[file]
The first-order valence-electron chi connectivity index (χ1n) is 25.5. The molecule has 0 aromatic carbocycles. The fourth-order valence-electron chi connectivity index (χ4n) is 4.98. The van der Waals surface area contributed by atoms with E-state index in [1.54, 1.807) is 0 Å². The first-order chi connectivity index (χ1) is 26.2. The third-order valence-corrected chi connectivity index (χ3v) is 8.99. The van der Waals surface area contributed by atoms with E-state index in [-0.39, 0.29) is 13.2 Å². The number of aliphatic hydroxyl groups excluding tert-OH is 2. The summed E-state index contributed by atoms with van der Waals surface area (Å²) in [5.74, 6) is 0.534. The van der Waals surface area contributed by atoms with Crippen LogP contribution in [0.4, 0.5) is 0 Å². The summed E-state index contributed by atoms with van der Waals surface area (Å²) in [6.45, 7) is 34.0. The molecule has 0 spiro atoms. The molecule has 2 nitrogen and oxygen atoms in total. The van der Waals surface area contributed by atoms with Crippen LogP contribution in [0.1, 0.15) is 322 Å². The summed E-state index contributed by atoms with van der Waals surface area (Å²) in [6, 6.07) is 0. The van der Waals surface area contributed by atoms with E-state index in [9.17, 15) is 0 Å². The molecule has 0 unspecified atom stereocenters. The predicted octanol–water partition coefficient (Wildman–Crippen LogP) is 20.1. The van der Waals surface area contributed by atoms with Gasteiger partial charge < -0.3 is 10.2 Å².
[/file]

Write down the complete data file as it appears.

The first-order valence-electron chi connectivity index (χ1n) is 25.5. The molecule has 0 aromatic carbocycles. The fourth-order valence-electron chi connectivity index (χ4n) is 4.98. The van der Waals surface area contributed by atoms with E-state index in [1.54, 1.807) is 0 Å². The first-order chi connectivity index (χ1) is 26.2. The third-order valence-corrected chi connectivity index (χ3v) is 8.99. The van der Waals surface area contributed by atoms with E-state index in [-0.39, 0.29) is 13.2 Å². The number of aliphatic hydroxyl groups excluding tert-OH is 2. The summed E-state index contributed by atoms with van der Waals surface area (Å²) in [5.74, 6) is 0.534. The van der Waals surface area contributed by atoms with Crippen LogP contribution in [0.4, 0.5) is 0 Å². The summed E-state index contributed by atoms with van der Waals surface area (Å²) in [6.45, 7) is 34.0. The molecule has 0 spiro atoms. The molecule has 2 nitrogen and oxygen atoms in total. The van der Waals surface area contributed by atoms with Crippen LogP contribution in [0.1, 0.15) is 322 Å². The summed E-state index contributed by atoms with van der Waals surface area (Å²) in [6, 6.07) is 0. The van der Waals surface area contributed by atoms with E-state index in [9.17, 15) is 0 Å². The molecule has 0 unspecified atom stereocenters. The predicted octanol–water partition coefficient (Wildman–Crippen LogP) is 20.1. The van der Waals surface area contributed by atoms with Gasteiger partial charge < -0.3 is 10.2 Å².